- The Washington Times - Thursday, September 17, 2015

Trailing in the polls and saddled with a weak economy, the leftist government of Venezuelan President Nicolas Maduro will not be surrendering power gracefully as the country prepares for critical parliamentary in December, analysts warned Thursday.

Following the conviction for inciting violence and the 14-year sentence handed down to opposition leader Leopoldo Lopez late last week — a verdict slammed by the Obama administration and human rights groups, Mr. Maduro will likely try to sabotage the opposition and avoid the first electoral defeat for the left since the late populist President Hugo Chavez came to power 16 years ago, according to Miriam Kornblith, director for Latin American and the Caribbean at the National Endowment for Democracy.

Among the tools at Mr. Maduro’s disposal, she said: a “salami” tactic to slice away at opposition support through changing voting rules, disqualifying candidates and manipulating the state-controlled electoral council; an increase in subsidies for food and appliances such as washing machines; and stoking nationalism by increasing tensions along the border with neighboring Colombia.

“There was a clear collusion among different branches [of the government] to create an atmosphere of the limitation of rights,” Ms. Kornblith said.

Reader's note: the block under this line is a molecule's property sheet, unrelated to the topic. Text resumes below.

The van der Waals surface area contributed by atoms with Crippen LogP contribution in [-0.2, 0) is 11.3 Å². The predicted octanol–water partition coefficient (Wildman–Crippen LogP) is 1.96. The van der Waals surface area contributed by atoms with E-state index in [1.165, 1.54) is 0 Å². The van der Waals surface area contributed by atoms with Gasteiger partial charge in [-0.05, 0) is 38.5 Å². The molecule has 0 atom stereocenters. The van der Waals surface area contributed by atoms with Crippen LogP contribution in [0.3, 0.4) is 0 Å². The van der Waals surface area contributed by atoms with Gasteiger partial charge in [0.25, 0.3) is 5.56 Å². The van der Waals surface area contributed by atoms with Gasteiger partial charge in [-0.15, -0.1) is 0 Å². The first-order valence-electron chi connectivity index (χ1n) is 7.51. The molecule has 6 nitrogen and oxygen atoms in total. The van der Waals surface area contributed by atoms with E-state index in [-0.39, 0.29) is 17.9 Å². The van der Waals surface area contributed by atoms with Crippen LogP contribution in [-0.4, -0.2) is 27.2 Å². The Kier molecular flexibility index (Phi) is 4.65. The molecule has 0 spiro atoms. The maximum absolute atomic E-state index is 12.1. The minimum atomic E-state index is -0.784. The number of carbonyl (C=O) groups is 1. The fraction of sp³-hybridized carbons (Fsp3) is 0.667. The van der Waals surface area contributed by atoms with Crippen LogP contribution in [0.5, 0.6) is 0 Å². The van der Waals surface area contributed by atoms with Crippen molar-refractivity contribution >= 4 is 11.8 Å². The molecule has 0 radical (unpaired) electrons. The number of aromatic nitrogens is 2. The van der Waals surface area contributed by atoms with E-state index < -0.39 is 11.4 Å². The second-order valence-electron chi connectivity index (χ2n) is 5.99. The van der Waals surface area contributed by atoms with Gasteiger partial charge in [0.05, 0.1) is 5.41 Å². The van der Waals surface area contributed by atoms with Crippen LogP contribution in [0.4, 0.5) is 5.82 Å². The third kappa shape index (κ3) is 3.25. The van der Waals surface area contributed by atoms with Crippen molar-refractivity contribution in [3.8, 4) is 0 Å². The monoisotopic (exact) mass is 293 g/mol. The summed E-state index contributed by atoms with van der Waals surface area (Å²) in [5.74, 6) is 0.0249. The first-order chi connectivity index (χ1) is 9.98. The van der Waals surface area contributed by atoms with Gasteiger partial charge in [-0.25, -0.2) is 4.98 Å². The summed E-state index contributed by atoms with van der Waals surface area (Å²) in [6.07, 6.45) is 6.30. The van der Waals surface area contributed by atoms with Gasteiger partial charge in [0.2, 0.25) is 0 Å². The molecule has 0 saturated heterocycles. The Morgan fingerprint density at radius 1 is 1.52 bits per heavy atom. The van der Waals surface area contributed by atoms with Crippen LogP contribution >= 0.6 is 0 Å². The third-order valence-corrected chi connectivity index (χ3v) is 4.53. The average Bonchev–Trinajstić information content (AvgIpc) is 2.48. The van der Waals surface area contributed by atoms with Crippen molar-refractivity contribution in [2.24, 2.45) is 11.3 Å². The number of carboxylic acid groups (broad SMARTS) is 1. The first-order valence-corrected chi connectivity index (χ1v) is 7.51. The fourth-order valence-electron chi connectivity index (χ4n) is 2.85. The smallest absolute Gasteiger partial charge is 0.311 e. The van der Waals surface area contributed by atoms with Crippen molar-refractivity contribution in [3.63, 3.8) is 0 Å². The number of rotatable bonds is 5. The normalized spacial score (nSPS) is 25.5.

The government has been rocked by collapsing world oil prices, undercutting the key revenue source that financed its populist economic policies. But despite a lead of 20 percent or more in recent polls, Venezuela’s opposition parties have historically proven unable to unite under a common banner to challenge Mr. Maduro’s government.



Jose Miguel Vivanco, executive director of the Americas Division at Human Rights Watch, said the weakness of the case against Mr. Lopez showed the lengths the government is prepared to go retain power.

“The case of Leopoldo Lopez is essentially a case of political persecution,” he said.

Mr. Vivanco also noted the government has a firm grasp on the judiciary, where 62 percent of the nation’s judges have been appointed by Mr. Maduro, and many of the judges serve on a provisional basis and can be fired in a day without further notice.

“Judges in Venezuela act like soldiers following superiors’ orders,” Mr. Vivanco said.

The Maduro government insists Mr. Lopez was trying to undermine the government and has justified a security crackdown as a response to rising crime rates and what the government says is increased lawlessness and aggression along the porous border with Colombia. Mr. Maduro has claimed he has been the target of at least a dozen assassination attempts attempting to overturn the achievements of the Chavista revolution.

Opposition critics have openly feared the government will cancel the December 6 vote, although Mr. Maduro has vowed to hold the vote.

Panelists at Thursday’s session, sponsored by the Council of the Americas, said the political uncertainty poses a challenge for the Obama administration, in a country where the U.S. has often been the government’s favorite scapegoat in justifying its economic and security moves.

Santiago A. Canton, executive director of RFK Partners for Human Rights, said pressure for political reform in Venezuela should come from countries such as Cuba and Argentina, not from Washington.

“It’s sometimes better if the U.S. stays silent,” Mr. Canton said.

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